Non-format specific portions of this review also appear in our HD DVD review of 'King Kong.'
Non-format specific portions of this review also appear in our HD DVD review of 'King Kong.'
Being a movie reviewer can be dangerous work. You never know who is out there, reading what you've written, and waiting to take revenge. God forbid you spit on someone's favorite classic -- in my day, I've gotten my fair share of hate mail, from the mundane (one reader actually sent me a rotted pumpkin in the mail for failing to find 'Halloween III' an undiscovered masterpiece) to the near-psychotic (I had to change my email address -- twice -- after an irate veteran apparently didn't like my trashing of 'Pearl Harbor' and predicted I might suffer a premature demise). So it is with great trepidation I go into any review of a film that has a sizable and vocal fanbase.
So it goes with 'King Kong,' a film beloved before it even hit cinemas. Thanks to the 'Rings' phenomenon, Peter Jackson is Hollywood's new heir apparent to Steven Spielberg, George Lucas, and James Cameron all rolled into one. So, to not like 'Kong' is almost heretical. Sure, the film wasn't quite the gargantuan box office hit predicted, but the faithful still bent over backwards trying to downplay the film's faults and over-inflate its positives. And nothing I can say will likely change anyone's mind. So if you like this movie, skip right on down to the technical portions of this review. Because I hated this heartfelt if woefully miscalculated would-be blockbuster. Painfully overlong, horribly structured, badly cast, and containing some of the worst CGI I've ever seen, I couldn't wait for Kong to finally fall off the top of that stupid building and crush Naomi Watts along with him, just so the whole dumb thing would be over with.
The story: Ann Darrow (Watts) is a struggling B-movie actress in 1920s America. Lovelorn and desperate for big-screen stardom, she hooks up with shady filmmaker Carl Denham (Jack Black), who whisks her and a makeshift crew off to a remote island, in the hopes of capturing "exotic" footage for a new potboiler. Along for the ride is Jack Driscoll (Adrien Brody), who is in love with Ann, but she has another, slightly more rotund suitor waiting for her on the island. After a bunch of interminable scenes on a boat involving instantly forgettable supporting characters, the crew is captured by a village of savages, with Ann being served as the main course for Kong. After even more interminable 'Jurassic Park'-lite scenes involving Kong fighting (and fighting, and fighting) with dinosaurs, and Gollum (Andy Serkis) being attacked by giant bugs, Kong and Ann fall in love. Of course, as with all tragic romances, fate intervenes -- Denham cares little for romance, only profit, and soon poor Kong is New York's new star attraction. But love has no bounds, especially when your boyfriend weighs six tons, and the Big Apple now has one very big problem on its hands -- this one won't end happily.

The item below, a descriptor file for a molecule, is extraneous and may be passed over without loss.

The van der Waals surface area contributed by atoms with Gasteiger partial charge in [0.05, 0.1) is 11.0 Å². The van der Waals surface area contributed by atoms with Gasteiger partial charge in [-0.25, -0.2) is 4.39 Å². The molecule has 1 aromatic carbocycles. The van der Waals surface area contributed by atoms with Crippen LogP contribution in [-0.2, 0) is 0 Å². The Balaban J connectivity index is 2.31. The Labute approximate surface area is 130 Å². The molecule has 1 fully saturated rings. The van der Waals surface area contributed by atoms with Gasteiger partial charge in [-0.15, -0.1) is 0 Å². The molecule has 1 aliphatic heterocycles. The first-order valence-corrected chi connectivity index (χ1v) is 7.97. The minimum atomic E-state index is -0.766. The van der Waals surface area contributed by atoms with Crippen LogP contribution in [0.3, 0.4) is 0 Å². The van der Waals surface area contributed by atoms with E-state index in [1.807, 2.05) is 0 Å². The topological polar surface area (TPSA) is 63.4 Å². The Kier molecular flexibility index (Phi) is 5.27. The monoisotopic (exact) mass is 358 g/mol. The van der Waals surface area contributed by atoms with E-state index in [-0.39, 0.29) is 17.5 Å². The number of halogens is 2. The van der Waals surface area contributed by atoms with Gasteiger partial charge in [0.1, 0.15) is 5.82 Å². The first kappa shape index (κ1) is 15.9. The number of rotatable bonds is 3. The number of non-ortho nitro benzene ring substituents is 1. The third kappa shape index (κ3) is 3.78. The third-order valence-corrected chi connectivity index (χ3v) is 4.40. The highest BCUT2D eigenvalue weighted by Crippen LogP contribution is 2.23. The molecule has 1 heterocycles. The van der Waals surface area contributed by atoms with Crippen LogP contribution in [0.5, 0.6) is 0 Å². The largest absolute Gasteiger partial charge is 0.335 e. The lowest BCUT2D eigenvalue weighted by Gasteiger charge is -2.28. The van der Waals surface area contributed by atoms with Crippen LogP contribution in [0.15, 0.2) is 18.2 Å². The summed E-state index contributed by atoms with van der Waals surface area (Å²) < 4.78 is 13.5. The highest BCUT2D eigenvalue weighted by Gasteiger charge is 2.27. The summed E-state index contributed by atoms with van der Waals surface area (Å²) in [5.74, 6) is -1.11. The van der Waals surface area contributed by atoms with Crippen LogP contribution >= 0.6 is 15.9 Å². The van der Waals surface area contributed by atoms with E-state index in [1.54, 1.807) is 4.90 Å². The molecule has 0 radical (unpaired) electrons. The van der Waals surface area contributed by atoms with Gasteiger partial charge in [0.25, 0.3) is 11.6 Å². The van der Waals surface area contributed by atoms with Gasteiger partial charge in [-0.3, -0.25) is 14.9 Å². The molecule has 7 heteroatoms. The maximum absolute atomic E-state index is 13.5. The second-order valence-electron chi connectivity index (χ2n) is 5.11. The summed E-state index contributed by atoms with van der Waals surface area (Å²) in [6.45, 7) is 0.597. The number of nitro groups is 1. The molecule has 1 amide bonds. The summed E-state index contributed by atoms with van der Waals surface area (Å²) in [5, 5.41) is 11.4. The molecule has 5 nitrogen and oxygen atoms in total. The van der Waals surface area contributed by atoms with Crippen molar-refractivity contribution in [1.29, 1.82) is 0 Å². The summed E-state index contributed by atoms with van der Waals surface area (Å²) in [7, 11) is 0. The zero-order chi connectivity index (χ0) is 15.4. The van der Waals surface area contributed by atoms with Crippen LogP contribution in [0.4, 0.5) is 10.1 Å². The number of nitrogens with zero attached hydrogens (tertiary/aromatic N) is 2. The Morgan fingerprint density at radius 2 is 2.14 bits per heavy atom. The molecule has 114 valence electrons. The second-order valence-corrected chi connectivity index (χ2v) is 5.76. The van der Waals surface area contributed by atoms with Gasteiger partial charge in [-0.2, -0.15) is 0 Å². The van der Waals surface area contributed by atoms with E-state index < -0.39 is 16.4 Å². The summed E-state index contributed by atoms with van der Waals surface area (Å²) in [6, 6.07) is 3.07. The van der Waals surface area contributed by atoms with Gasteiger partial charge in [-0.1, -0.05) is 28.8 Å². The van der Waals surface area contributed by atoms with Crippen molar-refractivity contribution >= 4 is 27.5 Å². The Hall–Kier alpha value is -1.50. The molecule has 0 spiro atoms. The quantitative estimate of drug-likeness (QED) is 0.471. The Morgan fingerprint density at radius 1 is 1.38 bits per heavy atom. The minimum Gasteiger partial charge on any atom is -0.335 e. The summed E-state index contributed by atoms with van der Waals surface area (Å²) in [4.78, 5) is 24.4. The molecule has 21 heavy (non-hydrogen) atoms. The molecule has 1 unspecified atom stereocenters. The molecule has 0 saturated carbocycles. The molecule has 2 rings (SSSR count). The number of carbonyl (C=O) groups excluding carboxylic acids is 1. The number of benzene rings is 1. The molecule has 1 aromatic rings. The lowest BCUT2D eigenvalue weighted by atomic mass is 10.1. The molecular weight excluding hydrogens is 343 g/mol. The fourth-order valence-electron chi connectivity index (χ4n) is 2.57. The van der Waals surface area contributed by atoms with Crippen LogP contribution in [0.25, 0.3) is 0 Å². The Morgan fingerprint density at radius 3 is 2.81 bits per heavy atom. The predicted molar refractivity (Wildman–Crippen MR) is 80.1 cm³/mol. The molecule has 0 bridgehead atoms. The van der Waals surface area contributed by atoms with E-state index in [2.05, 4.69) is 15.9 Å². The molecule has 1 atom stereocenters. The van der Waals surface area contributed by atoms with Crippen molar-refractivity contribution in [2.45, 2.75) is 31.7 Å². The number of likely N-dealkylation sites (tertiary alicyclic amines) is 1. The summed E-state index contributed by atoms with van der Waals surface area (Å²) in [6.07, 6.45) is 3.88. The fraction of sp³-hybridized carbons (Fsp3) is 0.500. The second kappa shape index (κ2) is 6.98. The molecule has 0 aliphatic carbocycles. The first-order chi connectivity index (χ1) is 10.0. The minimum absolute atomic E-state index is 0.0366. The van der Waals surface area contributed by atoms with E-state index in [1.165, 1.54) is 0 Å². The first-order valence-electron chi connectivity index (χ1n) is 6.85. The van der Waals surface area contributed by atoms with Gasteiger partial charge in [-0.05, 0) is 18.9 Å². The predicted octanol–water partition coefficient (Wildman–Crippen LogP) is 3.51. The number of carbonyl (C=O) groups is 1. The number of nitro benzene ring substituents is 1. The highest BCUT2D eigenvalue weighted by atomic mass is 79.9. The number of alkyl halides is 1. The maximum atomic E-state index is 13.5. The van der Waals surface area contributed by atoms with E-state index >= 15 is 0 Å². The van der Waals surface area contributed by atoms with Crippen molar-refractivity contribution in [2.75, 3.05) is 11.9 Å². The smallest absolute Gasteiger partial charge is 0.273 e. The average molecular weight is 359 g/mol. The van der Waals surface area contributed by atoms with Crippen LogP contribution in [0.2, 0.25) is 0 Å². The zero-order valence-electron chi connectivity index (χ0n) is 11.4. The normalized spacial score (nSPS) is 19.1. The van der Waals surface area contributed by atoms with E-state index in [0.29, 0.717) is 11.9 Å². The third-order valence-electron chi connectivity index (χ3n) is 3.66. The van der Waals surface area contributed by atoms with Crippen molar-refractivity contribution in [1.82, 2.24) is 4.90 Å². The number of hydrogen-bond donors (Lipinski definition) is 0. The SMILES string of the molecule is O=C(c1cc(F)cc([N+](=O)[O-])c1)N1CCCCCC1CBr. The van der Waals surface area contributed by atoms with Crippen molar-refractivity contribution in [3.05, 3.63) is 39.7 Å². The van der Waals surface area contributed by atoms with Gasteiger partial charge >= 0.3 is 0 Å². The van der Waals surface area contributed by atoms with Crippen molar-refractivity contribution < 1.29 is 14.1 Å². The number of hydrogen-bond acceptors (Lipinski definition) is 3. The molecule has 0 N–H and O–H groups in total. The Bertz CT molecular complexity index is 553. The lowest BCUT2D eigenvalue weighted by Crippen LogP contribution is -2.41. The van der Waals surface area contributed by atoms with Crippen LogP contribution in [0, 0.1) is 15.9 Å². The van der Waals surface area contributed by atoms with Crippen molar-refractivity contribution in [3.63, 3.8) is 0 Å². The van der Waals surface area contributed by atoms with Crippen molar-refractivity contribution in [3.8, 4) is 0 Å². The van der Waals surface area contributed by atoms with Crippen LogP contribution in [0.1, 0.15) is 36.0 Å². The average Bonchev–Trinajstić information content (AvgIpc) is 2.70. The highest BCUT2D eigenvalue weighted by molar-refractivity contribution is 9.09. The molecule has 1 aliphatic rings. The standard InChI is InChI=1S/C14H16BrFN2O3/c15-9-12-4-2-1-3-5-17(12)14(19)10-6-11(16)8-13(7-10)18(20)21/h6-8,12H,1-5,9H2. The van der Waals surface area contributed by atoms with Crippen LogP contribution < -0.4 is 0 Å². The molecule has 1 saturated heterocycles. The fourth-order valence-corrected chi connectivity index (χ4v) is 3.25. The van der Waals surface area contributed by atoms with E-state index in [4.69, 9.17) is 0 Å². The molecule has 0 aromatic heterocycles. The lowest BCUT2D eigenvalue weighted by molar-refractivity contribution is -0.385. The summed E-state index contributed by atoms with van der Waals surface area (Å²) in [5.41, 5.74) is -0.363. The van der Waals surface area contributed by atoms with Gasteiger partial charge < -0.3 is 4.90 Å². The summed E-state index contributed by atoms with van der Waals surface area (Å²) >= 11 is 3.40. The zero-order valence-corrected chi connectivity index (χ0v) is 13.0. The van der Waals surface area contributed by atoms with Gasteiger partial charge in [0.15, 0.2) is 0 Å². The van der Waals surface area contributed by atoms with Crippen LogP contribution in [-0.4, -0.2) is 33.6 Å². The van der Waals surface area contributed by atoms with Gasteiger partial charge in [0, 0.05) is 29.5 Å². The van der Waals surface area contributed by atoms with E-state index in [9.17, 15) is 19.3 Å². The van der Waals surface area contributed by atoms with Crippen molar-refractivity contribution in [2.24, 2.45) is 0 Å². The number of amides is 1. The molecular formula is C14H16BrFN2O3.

The tale of 'King Kong' is, of course, a classic. Yes it's ridiculous -- a woman and a giant ape falling in love? But the power of King Kong has always been that it is a fairy tale, a tragic fable of beauty that killed the beast. Which is why I was so exasperated by Jackson's take on the material. For the first two-thirds of the film's very long 187 minutes -- and even more padded in its extended 200-minute version, which is also included here -- Jackson seems to care little about his two leads. Instead, we get endless subplot after endless subplot, none of which pay off in any meaningful way. It is almost as if Jackson is obsessed with telling the backstories of everyone but Ann and Kong. And the island scenes, while decent enough as action filler, also have little to do with the heart of the story. Ann's relationship with Kong is certainly touching -- even a cold-hearted cynic like myself was misty-eyed as our doomed lovers made goo-goo eyes at each other on the edge of a giant cliff -- but it is surrounded by so much banal business that I nearly fell asleep.
I also remain utterly bewildered as to why today's filmmakers are so in love with their CGI toys. Precious few moments in 'King Kong' (or, for that matter the new 'Star Wars' films, or the 'Spider-Man' franchise, or 'Harry Potter...') look even remotely photo-realistic. Kong always looks like a digital creation, and after countless, monotonous scenes of normally excellent actors running in front of blue screen, pretending they are being chased by monsters, I was completely taken out of the world Jackson hoped to immerse me in. I'm not suggesting we go back to the era of latex puppets and bad matte paintings, but how about a bit more restraint? The herky-jerky rhythms of Kong and his dinos are a complete violation of physics, and no human body could withstand half of what Naomi Watts goes through in this movie and still be in one piece. This whole CGI craze continues to leave me frustrated and emotionally alienated -- I mustered more tears when that Ewok in a furry teddy bear costume died in 'Return of the Jedi' than during the whole three hours of 'Kong.'